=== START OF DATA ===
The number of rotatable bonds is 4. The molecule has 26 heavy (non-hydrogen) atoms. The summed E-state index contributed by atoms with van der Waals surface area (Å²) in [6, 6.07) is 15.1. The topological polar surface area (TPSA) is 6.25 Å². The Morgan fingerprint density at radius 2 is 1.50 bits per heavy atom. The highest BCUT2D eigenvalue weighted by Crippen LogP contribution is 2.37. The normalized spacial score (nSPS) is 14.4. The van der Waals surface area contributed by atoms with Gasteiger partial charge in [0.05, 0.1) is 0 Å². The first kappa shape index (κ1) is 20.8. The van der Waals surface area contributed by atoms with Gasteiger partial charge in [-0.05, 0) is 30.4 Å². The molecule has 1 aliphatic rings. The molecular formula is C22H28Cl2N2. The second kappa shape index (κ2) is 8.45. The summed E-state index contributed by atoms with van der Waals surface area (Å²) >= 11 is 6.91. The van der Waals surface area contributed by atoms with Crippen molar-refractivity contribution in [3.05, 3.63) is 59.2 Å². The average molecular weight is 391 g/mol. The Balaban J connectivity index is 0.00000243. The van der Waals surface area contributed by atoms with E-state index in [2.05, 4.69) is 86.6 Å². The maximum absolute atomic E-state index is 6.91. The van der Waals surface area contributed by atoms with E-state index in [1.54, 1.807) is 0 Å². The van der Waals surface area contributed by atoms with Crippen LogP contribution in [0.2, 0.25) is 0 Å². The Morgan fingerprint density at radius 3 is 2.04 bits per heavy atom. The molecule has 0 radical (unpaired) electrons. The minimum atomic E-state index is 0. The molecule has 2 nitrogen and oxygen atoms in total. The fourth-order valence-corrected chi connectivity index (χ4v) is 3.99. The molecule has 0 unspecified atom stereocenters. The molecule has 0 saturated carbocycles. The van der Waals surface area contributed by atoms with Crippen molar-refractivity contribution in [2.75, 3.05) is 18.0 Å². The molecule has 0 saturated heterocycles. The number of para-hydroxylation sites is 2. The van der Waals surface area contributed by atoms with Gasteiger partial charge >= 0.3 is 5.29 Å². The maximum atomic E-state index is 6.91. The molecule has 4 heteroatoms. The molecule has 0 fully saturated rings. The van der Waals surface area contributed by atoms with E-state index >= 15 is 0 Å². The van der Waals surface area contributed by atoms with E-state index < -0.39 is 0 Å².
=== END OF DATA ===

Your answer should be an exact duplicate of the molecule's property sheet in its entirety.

The number of rotatable bonds is 4. The molecule has 26 heavy (non-hydrogen) atoms. The summed E-state index contributed by atoms with van der Waals surface area (Å²) in [6, 6.07) is 15.1. The topological polar surface area (TPSA) is 6.25 Å². The Morgan fingerprint density at radius 2 is 1.50 bits per heavy atom. The highest BCUT2D eigenvalue weighted by Crippen LogP contribution is 2.37. The normalized spacial score (nSPS) is 14.4. The van der Waals surface area contributed by atoms with Gasteiger partial charge in [0.05, 0.1) is 0 Å². The first kappa shape index (κ1) is 20.8. The van der Waals surface area contributed by atoms with Gasteiger partial charge in [-0.05, 0) is 30.4 Å². The molecule has 1 aliphatic rings. The molecular formula is C22H28Cl2N2. The second kappa shape index (κ2) is 8.45. The summed E-state index contributed by atoms with van der Waals surface area (Å²) >= 11 is 6.91. The van der Waals surface area contributed by atoms with Crippen molar-refractivity contribution in [3.05, 3.63) is 59.2 Å². The average molecular weight is 391 g/mol. The Balaban J connectivity index is 0.00000243. The van der Waals surface area contributed by atoms with E-state index in [2.05, 4.69) is 86.6 Å². The maximum absolute atomic E-state index is 6.91. The van der Waals surface area contributed by atoms with E-state index in [1.54, 1.807) is 0 Å². The van der Waals surface area contributed by atoms with Crippen LogP contribution in [0.2, 0.25) is 0 Å². The Morgan fingerprint density at radius 3 is 2.04 bits per heavy atom. The molecule has 0 radical (unpaired) electrons. The minimum atomic E-state index is 0. The molecule has 2 nitrogen and oxygen atoms in total. The fourth-order valence-corrected chi connectivity index (χ4v) is 3.99. The molecule has 0 unspecified atom stereocenters. The molecule has 0 saturated carbocycles. The van der Waals surface area contributed by atoms with Crippen molar-refractivity contribution in [2.75, 3.05) is 18.0 Å². The molecule has 0 saturated heterocycles. The number of para-hydroxylation sites is 2. The van der Waals surface area contributed by atoms with Gasteiger partial charge >= 0.3 is 5.29 Å². The maximum atomic E-state index is 6.91. The molecule has 4 heteroatoms. The molecule has 0 fully saturated rings. The van der Waals surface area contributed by atoms with E-state index >= 15 is 0 Å². The van der Waals surface area contributed by atoms with E-state index < -0.39 is 0 Å².